Technology has enabled globalization. Technology, imagined as an object, is a malleable and versatile thing. We can fashion and mould technology into almost any shape or size. In recent times, we have used technology to build systems on scales that are incomprehensible to any one person — at this point, technology goes beyond the human scale…
Thinking back to times past, such as the Dark Ages, law makers created legislation that was at the edge of a layman’s comprehension, mostly because people were illiterate. However, since we can speak, laws could be conveyed by word, so that they could understand the laws they were subject to.
At around the same time, farmers markets were (and still are) thriving agrarian hubs of commerce for many nations around the world, where farmers and traders come together to buy and sell livestock and vegetable produce — all on a scale that people could understand, even if they were illiterate.
Microsoft are, as most of you will know, a huge multinational software developer, with interests in almost all industries. The internal political and hierarchical structure of Microsoft has been variously described as Byzantine and Labyrinthine, such is the formidable and convoluted structure, which for a variety of reasons, Microsoft alter periodically.
Further to this, I suspect that no one person at Microsoft could name every item of software, product and / or service that they have in their portfolio, such is the myriad diversity, the sheer complexity of each product range — think of all of the different versions of Office and Windows, for example — and the overlapping, sprawling and conflicting areas of their business.
So as a series of examples, what I’ve managed to demonstrate is that various systems exist, from the impenetrably complex, to the benignly less cerebral.
For the purposes of my next example, we need to shift back to the months and years leading up the great Wall Street crash of 1929.
At the speed of the human mind
The conditions that precipitated the great financial crash, which began on “Black Thursday” October 24, 1929, were well known, even at the highest level of political office. Then as now, little was done in those days and weeks leading up to the Great Crash, and what remained afterwards was a desperate and ultimately futile attempt to alleviate what had transpired, which was for the most part and utter waste of human effort.
You see, as robust as people might have thought such financial institutions were at the time, they were, in fact, built upon the very fallible, brittle bones and minds of men. During those desperate hours before and after the Great Crash, people worked around the clock, manning ticker-tape machines, fighting to firstly enter and then latterly read the data being relayed between banks and brokers.
So what was the point of failure? In simple terms, the speed of human thought was a major bottleneck. But these were merely remedial actions. The true point of failure was the inability of politicians and their legislators as well as the bankers to act when they had the time to. But that’s another story.
Technology beyond comprehension
Now lets move forward to more recent times. Yet again, enough people knew of the impending financial hurricane awaiting banks not just on North America, but those all around the world. That too is also another story. So what’s changed since 1929 and 2008? The banks and their brokers had a better ticker-tape machine, in the form of the computer, one that’s immeasurably faster and can handle unimaginable amounts of financial data.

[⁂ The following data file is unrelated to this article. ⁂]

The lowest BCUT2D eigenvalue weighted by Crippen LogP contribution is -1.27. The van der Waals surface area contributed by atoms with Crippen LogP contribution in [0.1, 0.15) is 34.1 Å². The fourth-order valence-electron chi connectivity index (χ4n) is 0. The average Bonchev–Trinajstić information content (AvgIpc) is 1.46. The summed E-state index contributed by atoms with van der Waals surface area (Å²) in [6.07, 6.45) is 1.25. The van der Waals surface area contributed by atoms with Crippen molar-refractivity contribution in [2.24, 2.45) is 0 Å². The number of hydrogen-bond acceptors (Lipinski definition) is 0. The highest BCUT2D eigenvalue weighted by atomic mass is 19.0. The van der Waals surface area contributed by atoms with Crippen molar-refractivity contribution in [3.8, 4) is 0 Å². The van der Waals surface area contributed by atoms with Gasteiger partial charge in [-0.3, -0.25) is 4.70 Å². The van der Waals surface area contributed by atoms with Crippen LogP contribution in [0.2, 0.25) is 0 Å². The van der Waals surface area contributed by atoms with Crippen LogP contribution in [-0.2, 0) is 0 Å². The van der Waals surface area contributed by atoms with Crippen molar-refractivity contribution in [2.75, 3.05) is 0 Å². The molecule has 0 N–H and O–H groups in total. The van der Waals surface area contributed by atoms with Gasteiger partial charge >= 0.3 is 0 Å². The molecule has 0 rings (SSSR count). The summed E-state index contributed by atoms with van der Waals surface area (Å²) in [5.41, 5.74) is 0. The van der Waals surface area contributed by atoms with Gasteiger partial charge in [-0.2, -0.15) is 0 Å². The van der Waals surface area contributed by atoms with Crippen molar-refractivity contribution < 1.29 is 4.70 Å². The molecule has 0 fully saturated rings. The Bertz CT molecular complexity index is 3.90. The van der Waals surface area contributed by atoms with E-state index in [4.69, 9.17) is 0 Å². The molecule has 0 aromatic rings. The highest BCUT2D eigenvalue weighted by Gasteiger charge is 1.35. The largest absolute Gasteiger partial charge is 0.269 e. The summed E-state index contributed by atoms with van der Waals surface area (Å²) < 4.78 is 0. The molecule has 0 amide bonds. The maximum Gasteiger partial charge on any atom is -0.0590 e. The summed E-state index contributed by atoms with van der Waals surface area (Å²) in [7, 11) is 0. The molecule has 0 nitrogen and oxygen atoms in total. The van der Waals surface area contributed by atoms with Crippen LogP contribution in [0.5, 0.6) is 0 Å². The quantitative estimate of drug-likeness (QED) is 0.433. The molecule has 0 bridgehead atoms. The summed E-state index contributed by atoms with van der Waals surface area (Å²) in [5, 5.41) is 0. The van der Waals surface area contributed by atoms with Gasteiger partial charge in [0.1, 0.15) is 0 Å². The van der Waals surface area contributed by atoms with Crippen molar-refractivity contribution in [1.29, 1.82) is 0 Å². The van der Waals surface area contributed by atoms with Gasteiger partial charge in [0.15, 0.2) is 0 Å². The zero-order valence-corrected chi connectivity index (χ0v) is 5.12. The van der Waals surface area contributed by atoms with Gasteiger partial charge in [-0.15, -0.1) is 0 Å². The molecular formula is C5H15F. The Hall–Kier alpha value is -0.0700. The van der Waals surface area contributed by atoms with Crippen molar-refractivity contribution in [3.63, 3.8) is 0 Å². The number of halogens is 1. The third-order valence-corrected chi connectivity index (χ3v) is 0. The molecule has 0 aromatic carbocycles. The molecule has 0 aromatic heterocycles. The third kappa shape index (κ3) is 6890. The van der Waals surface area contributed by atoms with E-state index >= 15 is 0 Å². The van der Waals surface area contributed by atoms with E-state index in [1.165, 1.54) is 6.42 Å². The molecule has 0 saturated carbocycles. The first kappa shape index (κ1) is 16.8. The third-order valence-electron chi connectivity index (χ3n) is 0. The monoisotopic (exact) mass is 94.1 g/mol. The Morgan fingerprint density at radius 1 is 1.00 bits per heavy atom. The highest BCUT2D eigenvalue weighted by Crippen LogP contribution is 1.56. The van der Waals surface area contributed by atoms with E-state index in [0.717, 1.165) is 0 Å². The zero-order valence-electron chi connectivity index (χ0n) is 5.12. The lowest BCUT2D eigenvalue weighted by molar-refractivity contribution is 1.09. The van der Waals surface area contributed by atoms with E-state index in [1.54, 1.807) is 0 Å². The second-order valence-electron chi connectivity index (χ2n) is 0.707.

Let’s just think about that for a moment: unimaginable amounts of data. Even way back in 1929, the financial system was well beyond the comprehension of the average human, and maybe at the very cusp of the formidable intellect of any Harvard-educated economist at the time.
We’re well beyond the speed of the human mind and the systems and technologies we’ve created to manage our financial systems are of such a colossal size — bestriding nations, spanning the entire globe — no one person can ever comprehend them.
Worse still, the speed at which things happen is now so fast, the fleeting moment between thought and action can be enough to wipe billions off the share price of an international business, or to add to that same international business’s share value.
In this globalized world, we have little choice but to entrust these systems with our finances; everyone from the laymen and the farmers to the Microsoft directors and any one of their many employees.
A new Dark Age of reason on a human scale?
So was Tracer Tong right? Now, for those not in the know, Tracer Tong is a character from Deus Ex, easily the best computer game I’ve ever played in my life. Tong was a member of the Luminous Path Triad in Hong Kong, and was a man with a very distinct view of the world, one where he’d arrived at a crossroads, where society had been assimilated into technology itself, and we were all now part of a complex mechanism no one person could fully comprehend.
Tong’s plan was to plunge the world into a second Dark Age by destroying global communications and preventing any one individual, organization, cabal or group of men from maintaining control of the very systems we’d all become a part of.
While I don’t advocate such a conclusion to our present and highly repeatable problems, it’s an idea that certainly makes you think about the world around us and how truly prone and vulnerable we are, the very moment the lights go out.
We have entrusted our world to technologies that we perceive as being infallible, yet these are technologies built from the very fallible minds of men, designed to manage imperfect systems.
Do we allow ourselves to delegate our every responsibility to machines? Or do we draw in all of the nebulous and circuitous electronic threads we have created around and about ourselves in this world and delegate them to real people in real time, not machine time?